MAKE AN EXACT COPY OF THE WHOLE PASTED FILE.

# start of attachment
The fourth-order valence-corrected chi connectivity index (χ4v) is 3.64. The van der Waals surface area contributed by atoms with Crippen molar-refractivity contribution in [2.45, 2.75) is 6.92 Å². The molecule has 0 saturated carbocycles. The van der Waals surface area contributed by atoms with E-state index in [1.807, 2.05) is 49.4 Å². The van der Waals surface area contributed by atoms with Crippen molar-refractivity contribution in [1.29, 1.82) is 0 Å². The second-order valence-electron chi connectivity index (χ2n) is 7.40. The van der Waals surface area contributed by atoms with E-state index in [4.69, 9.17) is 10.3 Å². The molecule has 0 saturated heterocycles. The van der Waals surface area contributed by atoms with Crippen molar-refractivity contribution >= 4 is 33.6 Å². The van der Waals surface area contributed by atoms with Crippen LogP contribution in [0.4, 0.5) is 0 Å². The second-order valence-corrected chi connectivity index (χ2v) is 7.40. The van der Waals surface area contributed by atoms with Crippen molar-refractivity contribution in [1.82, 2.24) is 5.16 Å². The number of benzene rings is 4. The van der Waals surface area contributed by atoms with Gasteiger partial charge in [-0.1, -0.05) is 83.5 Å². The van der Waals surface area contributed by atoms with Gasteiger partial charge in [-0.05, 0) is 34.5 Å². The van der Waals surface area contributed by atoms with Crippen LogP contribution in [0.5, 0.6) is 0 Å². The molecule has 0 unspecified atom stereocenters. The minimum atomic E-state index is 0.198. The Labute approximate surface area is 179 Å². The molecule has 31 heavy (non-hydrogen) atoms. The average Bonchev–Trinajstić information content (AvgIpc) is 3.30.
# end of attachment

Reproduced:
The fourth-order valence-corrected chi connectivity index (χ4v) is 3.64. The van der Waals surface area contributed by atoms with Crippen molar-refractivity contribution in [2.45, 2.75) is 6.92 Å². The molecule has 0 saturated carbocycles. The van der Waals surface area contributed by atoms with E-state index in [1.807, 2.05) is 49.4 Å². The van der Waals surface area contributed by atoms with Crippen molar-refractivity contribution in [1.29, 1.82) is 0 Å². The second-order valence-electron chi connectivity index (χ2n) is 7.40. The van der Waals surface area contributed by atoms with E-state index in [4.69, 9.17) is 10.3 Å². The molecule has 0 saturated heterocycles. The van der Waals surface area contributed by atoms with Crippen molar-refractivity contribution >= 4 is 33.6 Å². The van der Waals surface area contributed by atoms with Crippen LogP contribution in [0.4, 0.5) is 0 Å². The second-order valence-corrected chi connectivity index (χ2v) is 7.40. The van der Waals surface area contributed by atoms with Crippen molar-refractivity contribution in [1.82, 2.24) is 5.16 Å². The number of benzene rings is 4. The van der Waals surface area contributed by atoms with Gasteiger partial charge in [-0.1, -0.05) is 83.5 Å². The van der Waals surface area contributed by atoms with Gasteiger partial charge in [-0.05, 0) is 34.5 Å². The van der Waals surface area contributed by atoms with Crippen LogP contribution in [0.5, 0.6) is 0 Å². The molecule has 0 unspecified atom stereocenters. The minimum atomic E-state index is 0.198. The Labute approximate surface area is 179 Å². The molecule has 31 heavy (non-hydrogen) atoms. The average Bonchev–Trinajstić information content (AvgIpc) is 3.30.